What’s the big transition? It’s not just one. After a decade of tablet computers going no where, the iPad has created an insanely fast growing new niche that is clearly taking usage time — and sales — away from traditional laptops. Even smart phones are getting so powerful and capable that they are displacing traditional computers to some degree. Both call into question long-established conventional wisdom about the need for portable computers. Displays are shifting to high detail more quickly than apps. The nearly three decade run of the PC’s spinning hard disk is also coming to a close, though the new generation flash memory is still very expensive (try pricing one of the new Macbook Pros with 512 GB of storage). Optical spinning drives, too, seem to have quickly passed into a state of decline with Apple at the lead pushing DVDs into early obsolesce. The standards for moving your data around seem a mess as well — a new, much faster flavor of Wifi called “Gigabit Wifi” or 802.11ac is just around the corner but not available yet while Apple’s once favored wired port, Thunderbolt, seems dead in the water and retread USB 3.0 is suddenly making a comeback.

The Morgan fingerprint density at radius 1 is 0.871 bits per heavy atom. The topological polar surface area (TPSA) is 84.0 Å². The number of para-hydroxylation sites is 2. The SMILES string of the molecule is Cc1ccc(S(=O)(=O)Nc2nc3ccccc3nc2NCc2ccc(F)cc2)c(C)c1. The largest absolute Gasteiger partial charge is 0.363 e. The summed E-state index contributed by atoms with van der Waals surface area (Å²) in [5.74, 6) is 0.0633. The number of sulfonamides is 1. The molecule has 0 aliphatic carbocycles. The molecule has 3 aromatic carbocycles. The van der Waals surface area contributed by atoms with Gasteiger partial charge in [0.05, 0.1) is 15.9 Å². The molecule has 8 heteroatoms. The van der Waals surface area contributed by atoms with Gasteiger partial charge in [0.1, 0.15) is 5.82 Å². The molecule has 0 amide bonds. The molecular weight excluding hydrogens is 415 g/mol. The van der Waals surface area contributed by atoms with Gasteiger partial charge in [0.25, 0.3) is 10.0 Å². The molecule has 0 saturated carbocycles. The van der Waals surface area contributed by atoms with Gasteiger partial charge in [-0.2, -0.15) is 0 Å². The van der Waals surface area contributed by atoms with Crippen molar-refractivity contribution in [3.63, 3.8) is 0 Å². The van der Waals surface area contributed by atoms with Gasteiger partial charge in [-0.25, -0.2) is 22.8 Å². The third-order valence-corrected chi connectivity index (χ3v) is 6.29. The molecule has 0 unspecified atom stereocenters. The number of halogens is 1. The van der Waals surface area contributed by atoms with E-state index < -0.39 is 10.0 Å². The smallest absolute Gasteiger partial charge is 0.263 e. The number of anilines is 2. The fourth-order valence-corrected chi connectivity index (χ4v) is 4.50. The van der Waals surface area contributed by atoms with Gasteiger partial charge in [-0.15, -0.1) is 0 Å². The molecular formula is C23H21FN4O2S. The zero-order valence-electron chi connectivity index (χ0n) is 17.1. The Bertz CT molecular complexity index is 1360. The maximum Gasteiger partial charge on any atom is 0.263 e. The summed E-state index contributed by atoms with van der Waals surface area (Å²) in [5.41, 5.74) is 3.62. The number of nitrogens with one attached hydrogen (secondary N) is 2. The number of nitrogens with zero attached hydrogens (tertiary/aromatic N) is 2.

At the same time, progress on a number of other critically important fronts has stalled, at least as far as users are concerned. Yes, yes, Intel’s new generation of CPUs dubbed the “Ivy Bridge” line is sooo much better than what came before. Well, sort of, kind of. Science fiction author and longtime tech reviewer for Byte magazine Jerry Pournelle used to say it’s not time to upgrade your computer until you’ll get twice the performance. Anything less than 100% improvement would barely be noticed after a few days by ordinary users in the real world. Maximum speeds topped out years ago below 4 GHz and chip designers seem more focused on adding little tricks and treats to squeeze out a little bit more performance or lower battery consumption than dramatically improving all-around speed. Meanwhile, graphics performance is actually slipping backwards as fewer Mac laptops include discrete, high performance video cards instead relying on so-called integrated chips built into CPUs and lacking their own high speed memory. Battery life is remaining steady only because Apple is putting more battery into its newest model at the expense of weight. That’s hardly progress.